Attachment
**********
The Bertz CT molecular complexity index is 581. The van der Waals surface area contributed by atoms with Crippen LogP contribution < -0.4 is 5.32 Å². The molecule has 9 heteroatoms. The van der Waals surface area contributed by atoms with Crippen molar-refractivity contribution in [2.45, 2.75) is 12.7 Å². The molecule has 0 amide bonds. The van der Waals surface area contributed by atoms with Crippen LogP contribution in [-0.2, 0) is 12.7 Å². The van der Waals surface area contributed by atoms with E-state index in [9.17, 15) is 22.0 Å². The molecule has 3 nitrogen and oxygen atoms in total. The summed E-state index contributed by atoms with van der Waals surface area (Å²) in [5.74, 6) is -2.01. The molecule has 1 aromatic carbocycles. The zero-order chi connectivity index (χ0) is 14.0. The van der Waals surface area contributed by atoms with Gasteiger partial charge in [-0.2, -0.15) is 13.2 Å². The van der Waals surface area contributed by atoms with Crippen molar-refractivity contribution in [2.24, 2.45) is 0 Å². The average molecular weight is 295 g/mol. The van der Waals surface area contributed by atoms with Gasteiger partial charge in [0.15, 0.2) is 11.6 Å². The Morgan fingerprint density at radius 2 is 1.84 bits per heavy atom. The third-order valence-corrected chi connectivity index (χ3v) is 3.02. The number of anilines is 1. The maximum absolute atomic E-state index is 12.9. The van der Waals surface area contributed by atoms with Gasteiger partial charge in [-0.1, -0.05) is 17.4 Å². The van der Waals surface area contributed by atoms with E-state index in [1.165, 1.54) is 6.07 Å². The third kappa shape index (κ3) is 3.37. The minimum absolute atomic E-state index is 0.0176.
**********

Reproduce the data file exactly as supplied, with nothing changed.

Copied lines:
The Bertz CT molecular complexity index is 581. The van der Waals surface area contributed by atoms with Crippen LogP contribution < -0.4 is 5.32 Å². The molecule has 9 heteroatoms. The van der Waals surface area contributed by atoms with Crippen molar-refractivity contribution in [2.45, 2.75) is 12.7 Å². The molecule has 0 amide bonds. The van der Waals surface area contributed by atoms with Crippen LogP contribution in [-0.2, 0) is 12.7 Å². The van der Waals surface area contributed by atoms with E-state index in [9.17, 15) is 22.0 Å². The molecule has 3 nitrogen and oxygen atoms in total. The summed E-state index contributed by atoms with van der Waals surface area (Å²) in [5.74, 6) is -2.01. The molecule has 1 aromatic carbocycles. The zero-order chi connectivity index (χ0) is 14.0. The van der Waals surface area contributed by atoms with Gasteiger partial charge in [-0.2, -0.15) is 13.2 Å². The van der Waals surface area contributed by atoms with Crippen molar-refractivity contribution in [2.24, 2.45) is 0 Å². The average molecular weight is 295 g/mol. The van der Waals surface area contributed by atoms with Gasteiger partial charge in [0.15, 0.2) is 11.6 Å². The Morgan fingerprint density at radius 2 is 1.84 bits per heavy atom. The third-order valence-corrected chi connectivity index (χ3v) is 3.02. The number of anilines is 1. The maximum absolute atomic E-state index is 12.9. The van der Waals surface area contributed by atoms with Gasteiger partial charge in [-0.1, -0.05) is 17.4 Å². The van der Waals surface area contributed by atoms with E-state index in [1.165, 1.54) is 6.07 Å². The third kappa shape index (κ3) is 3.37. The minimum absolute atomic E-state index is 0.0176.